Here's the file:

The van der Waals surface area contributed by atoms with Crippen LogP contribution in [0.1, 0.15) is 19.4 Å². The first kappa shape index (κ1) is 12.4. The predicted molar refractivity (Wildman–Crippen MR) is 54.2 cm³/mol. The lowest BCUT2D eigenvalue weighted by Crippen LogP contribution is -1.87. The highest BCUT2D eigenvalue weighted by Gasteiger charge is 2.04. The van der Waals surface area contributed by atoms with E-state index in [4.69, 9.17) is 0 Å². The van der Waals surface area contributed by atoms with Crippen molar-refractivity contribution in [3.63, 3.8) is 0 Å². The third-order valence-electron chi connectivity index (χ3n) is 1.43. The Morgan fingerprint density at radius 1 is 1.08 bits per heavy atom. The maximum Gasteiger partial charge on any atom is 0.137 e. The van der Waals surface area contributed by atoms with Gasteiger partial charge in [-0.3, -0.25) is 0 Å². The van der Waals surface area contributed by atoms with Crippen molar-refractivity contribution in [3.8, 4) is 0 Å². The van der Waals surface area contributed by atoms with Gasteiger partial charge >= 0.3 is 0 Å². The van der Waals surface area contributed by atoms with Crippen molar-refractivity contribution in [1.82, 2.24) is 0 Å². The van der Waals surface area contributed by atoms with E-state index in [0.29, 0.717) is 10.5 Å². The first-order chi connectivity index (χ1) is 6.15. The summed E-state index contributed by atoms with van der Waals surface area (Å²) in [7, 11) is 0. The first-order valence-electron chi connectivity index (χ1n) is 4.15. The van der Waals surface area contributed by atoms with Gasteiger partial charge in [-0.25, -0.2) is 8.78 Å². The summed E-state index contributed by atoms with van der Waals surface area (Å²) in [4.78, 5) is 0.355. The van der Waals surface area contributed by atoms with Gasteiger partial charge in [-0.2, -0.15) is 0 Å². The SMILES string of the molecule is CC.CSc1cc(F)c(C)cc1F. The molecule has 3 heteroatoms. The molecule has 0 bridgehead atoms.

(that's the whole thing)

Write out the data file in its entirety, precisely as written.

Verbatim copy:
The van der Waals surface area contributed by atoms with Crippen LogP contribution in [0.1, 0.15) is 19.4 Å². The first kappa shape index (κ1) is 12.4. The predicted molar refractivity (Wildman–Crippen MR) is 54.2 cm³/mol. The lowest BCUT2D eigenvalue weighted by Crippen LogP contribution is -1.87. The highest BCUT2D eigenvalue weighted by Gasteiger charge is 2.04. The van der Waals surface area contributed by atoms with E-state index in [4.69, 9.17) is 0 Å². The van der Waals surface area contributed by atoms with Crippen molar-refractivity contribution in [3.63, 3.8) is 0 Å². The third-order valence-electron chi connectivity index (χ3n) is 1.43. The Morgan fingerprint density at radius 1 is 1.08 bits per heavy atom. The maximum Gasteiger partial charge on any atom is 0.137 e. The van der Waals surface area contributed by atoms with Gasteiger partial charge in [-0.3, -0.25) is 0 Å². The van der Waals surface area contributed by atoms with Crippen molar-refractivity contribution in [3.8, 4) is 0 Å². The van der Waals surface area contributed by atoms with Gasteiger partial charge >= 0.3 is 0 Å². The van der Waals surface area contributed by atoms with Crippen molar-refractivity contribution in [1.82, 2.24) is 0 Å². The van der Waals surface area contributed by atoms with E-state index in [0.29, 0.717) is 10.5 Å². The first-order chi connectivity index (χ1) is 6.15. The summed E-state index contributed by atoms with van der Waals surface area (Å²) in [7, 11) is 0. The first-order valence-electron chi connectivity index (χ1n) is 4.15. The van der Waals surface area contributed by atoms with Gasteiger partial charge in [-0.25, -0.2) is 8.78 Å². The summed E-state index contributed by atoms with van der Waals surface area (Å²) in [4.78, 5) is 0.355. The van der Waals surface area contributed by atoms with Gasteiger partial charge in [-0.2, -0.15) is 0 Å². The SMILES string of the molecule is CC.CSc1cc(F)c(C)cc1F. The molecule has 3 heteroatoms. The molecule has 0 bridgehead atoms.